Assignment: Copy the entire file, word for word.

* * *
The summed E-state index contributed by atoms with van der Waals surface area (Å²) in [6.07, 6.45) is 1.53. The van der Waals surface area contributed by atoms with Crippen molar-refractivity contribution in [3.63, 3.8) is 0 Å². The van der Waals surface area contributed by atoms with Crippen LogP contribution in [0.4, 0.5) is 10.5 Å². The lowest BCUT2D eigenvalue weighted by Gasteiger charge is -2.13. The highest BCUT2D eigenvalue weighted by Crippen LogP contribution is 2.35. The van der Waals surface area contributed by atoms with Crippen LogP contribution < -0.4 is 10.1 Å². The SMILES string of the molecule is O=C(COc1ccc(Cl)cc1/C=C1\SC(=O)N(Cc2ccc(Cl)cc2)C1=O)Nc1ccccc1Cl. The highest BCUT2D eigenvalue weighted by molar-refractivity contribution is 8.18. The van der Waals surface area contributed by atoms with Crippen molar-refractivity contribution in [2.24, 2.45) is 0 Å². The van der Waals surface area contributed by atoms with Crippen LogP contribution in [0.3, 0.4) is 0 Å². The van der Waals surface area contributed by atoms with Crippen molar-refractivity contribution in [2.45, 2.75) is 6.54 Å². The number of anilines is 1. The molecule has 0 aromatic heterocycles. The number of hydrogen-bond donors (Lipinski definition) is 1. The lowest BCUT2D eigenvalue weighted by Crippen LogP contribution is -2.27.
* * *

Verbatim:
The summed E-state index contributed by atoms with van der Waals surface area (Å²) in [6.07, 6.45) is 1.53. The van der Waals surface area contributed by atoms with Crippen molar-refractivity contribution in [3.63, 3.8) is 0 Å². The van der Waals surface area contributed by atoms with Crippen LogP contribution in [0.4, 0.5) is 10.5 Å². The lowest BCUT2D eigenvalue weighted by Gasteiger charge is -2.13. The highest BCUT2D eigenvalue weighted by Crippen LogP contribution is 2.35. The van der Waals surface area contributed by atoms with Crippen LogP contribution < -0.4 is 10.1 Å². The SMILES string of the molecule is O=C(COc1ccc(Cl)cc1/C=C1\SC(=O)N(Cc2ccc(Cl)cc2)C1=O)Nc1ccccc1Cl. The highest BCUT2D eigenvalue weighted by molar-refractivity contribution is 8.18. The van der Waals surface area contributed by atoms with Crippen molar-refractivity contribution in [2.24, 2.45) is 0 Å². The van der Waals surface area contributed by atoms with Crippen LogP contribution in [0.3, 0.4) is 0 Å². The van der Waals surface area contributed by atoms with Crippen molar-refractivity contribution in [2.45, 2.75) is 6.54 Å². The number of anilines is 1. The molecule has 0 aromatic heterocycles. The number of hydrogen-bond donors (Lipinski definition) is 1. The lowest BCUT2D eigenvalue weighted by Crippen LogP contribution is -2.27.